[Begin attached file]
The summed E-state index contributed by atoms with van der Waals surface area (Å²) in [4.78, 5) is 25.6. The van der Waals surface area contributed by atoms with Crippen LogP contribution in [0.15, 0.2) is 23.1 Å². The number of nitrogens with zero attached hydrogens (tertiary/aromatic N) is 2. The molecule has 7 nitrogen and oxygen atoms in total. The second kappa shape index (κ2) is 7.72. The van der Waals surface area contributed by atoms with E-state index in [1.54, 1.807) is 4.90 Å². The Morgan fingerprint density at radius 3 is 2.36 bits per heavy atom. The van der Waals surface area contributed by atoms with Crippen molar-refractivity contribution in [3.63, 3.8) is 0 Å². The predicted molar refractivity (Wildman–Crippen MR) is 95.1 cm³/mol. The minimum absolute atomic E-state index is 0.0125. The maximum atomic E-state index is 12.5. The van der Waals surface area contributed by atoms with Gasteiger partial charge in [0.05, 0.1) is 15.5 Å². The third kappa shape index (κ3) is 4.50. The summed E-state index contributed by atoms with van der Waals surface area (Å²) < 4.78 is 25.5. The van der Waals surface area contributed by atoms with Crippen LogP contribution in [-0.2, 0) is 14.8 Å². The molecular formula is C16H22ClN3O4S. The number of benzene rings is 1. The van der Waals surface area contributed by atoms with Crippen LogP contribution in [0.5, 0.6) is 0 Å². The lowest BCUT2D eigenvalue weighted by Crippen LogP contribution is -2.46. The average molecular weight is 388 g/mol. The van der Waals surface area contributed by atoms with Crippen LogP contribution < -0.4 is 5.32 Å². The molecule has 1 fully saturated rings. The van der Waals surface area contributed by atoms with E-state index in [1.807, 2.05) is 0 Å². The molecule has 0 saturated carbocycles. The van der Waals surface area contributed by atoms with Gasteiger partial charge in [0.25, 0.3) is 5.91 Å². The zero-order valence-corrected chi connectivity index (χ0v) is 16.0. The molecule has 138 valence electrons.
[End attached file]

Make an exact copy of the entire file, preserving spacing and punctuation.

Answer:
The summed E-state index contributed by atoms with van der Waals surface area (Å²) in [4.78, 5) is 25.6. The van der Waals surface area contributed by atoms with Crippen LogP contribution in [0.15, 0.2) is 23.1 Å². The number of nitrogens with zero attached hydrogens (tertiary/aromatic N) is 2. The molecule has 7 nitrogen and oxygen atoms in total. The second kappa shape index (κ2) is 7.72. The van der Waals surface area contributed by atoms with E-state index in [1.54, 1.807) is 4.90 Å². The Morgan fingerprint density at radius 3 is 2.36 bits per heavy atom. The van der Waals surface area contributed by atoms with Crippen molar-refractivity contribution in [3.63, 3.8) is 0 Å². The predicted molar refractivity (Wildman–Crippen MR) is 95.1 cm³/mol. The minimum absolute atomic E-state index is 0.0125. The maximum atomic E-state index is 12.5. The van der Waals surface area contributed by atoms with Gasteiger partial charge in [0.05, 0.1) is 15.5 Å². The third kappa shape index (κ3) is 4.50. The summed E-state index contributed by atoms with van der Waals surface area (Å²) < 4.78 is 25.5. The van der Waals surface area contributed by atoms with Crippen LogP contribution in [-0.2, 0) is 14.8 Å². The molecular formula is C16H22ClN3O4S. The number of benzene rings is 1. The van der Waals surface area contributed by atoms with Crippen LogP contribution in [0.5, 0.6) is 0 Å². The lowest BCUT2D eigenvalue weighted by Crippen LogP contribution is -2.46. The average molecular weight is 388 g/mol. The van der Waals surface area contributed by atoms with Crippen LogP contribution < -0.4 is 5.32 Å². The molecule has 1 fully saturated rings. The van der Waals surface area contributed by atoms with E-state index in [1.807, 2.05) is 0 Å². The molecule has 0 saturated carbocycles. The van der Waals surface area contributed by atoms with Gasteiger partial charge in [0.25, 0.3) is 5.91 Å². The zero-order valence-corrected chi connectivity index (χ0v) is 16.0. The molecule has 138 valence electrons.